“We see rates dropping to 10 percent level next week because of the anticipated disbursement of budget allocations to government agencies,” traders told Reuters, citing rising liquidity.
The liquidity level is expected to rise after the government injects money into the banking system to fund its transactions.
Meanwhile, the Central Bank of Nigeria’s (CBN’s) economic report for February 2015, showed that the banking sector regulator intervened four times in the money market through direct Open Market Operations (OMO) auction.
The Central Bank’s report showed that four maturities, ranging from 182 – 199 day tenors were traded in February. The amount offered, subscribed to and allotted were N160 billion, N279.28 billion and N217.33 billion, respectively. The bid rates ranged from 13.90 – 17.00 per cent, while the stop rates ranged from 14.50 – 14.84 per cent. CBN bills amounting to N529.95 billion matured and was also repaid during the period.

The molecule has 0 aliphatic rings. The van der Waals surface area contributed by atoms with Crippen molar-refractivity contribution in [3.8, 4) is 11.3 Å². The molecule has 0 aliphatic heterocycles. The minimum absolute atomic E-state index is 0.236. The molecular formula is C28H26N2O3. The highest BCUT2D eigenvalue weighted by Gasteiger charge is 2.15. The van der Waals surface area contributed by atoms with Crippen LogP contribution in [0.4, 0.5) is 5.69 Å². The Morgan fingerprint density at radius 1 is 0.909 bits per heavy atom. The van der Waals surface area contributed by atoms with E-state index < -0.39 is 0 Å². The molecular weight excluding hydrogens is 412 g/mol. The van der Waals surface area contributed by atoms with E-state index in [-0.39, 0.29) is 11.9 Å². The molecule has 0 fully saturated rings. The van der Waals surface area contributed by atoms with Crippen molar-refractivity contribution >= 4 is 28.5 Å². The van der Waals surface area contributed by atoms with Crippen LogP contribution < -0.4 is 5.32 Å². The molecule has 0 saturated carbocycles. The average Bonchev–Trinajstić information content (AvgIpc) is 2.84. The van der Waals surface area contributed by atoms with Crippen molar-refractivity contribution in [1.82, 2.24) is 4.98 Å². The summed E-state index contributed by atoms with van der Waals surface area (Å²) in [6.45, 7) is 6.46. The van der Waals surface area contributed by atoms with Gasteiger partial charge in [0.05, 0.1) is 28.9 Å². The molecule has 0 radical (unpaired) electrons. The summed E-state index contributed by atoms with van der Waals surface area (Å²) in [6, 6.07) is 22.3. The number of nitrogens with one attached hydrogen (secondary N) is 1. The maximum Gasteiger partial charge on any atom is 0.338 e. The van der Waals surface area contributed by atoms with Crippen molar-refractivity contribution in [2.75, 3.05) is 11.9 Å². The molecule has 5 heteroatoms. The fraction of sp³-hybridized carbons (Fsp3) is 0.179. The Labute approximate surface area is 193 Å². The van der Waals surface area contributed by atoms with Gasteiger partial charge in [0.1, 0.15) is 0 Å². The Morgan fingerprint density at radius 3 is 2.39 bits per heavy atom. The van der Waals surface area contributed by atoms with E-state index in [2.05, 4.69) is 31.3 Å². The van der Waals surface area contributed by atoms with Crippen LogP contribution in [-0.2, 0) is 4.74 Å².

“Relative to the levels in January 2015, amount offered, subscribed to and allotted were N470 billion, N1,657.29 and N1,295.88 billion, respectively, while the bid rates ranged from 14–18 per cent.
“Treasury bills of 91-, 182- and 364-day tenors were auctioned at the primary market during the review period. On aggregate basis, the total amount offered, subscribed to and allotted stood at N334.83 billion, N716.28 billion and N334.83 billion, respectively, compared with N384.30 billion, N1,072.44 billion and N384.30 billion in January 2015. The bid-to-cover ratios were 1.17, 2.66 and 2.36 for the 91-, 182- and 364-day tenors, respectively,” the Central Bank report added.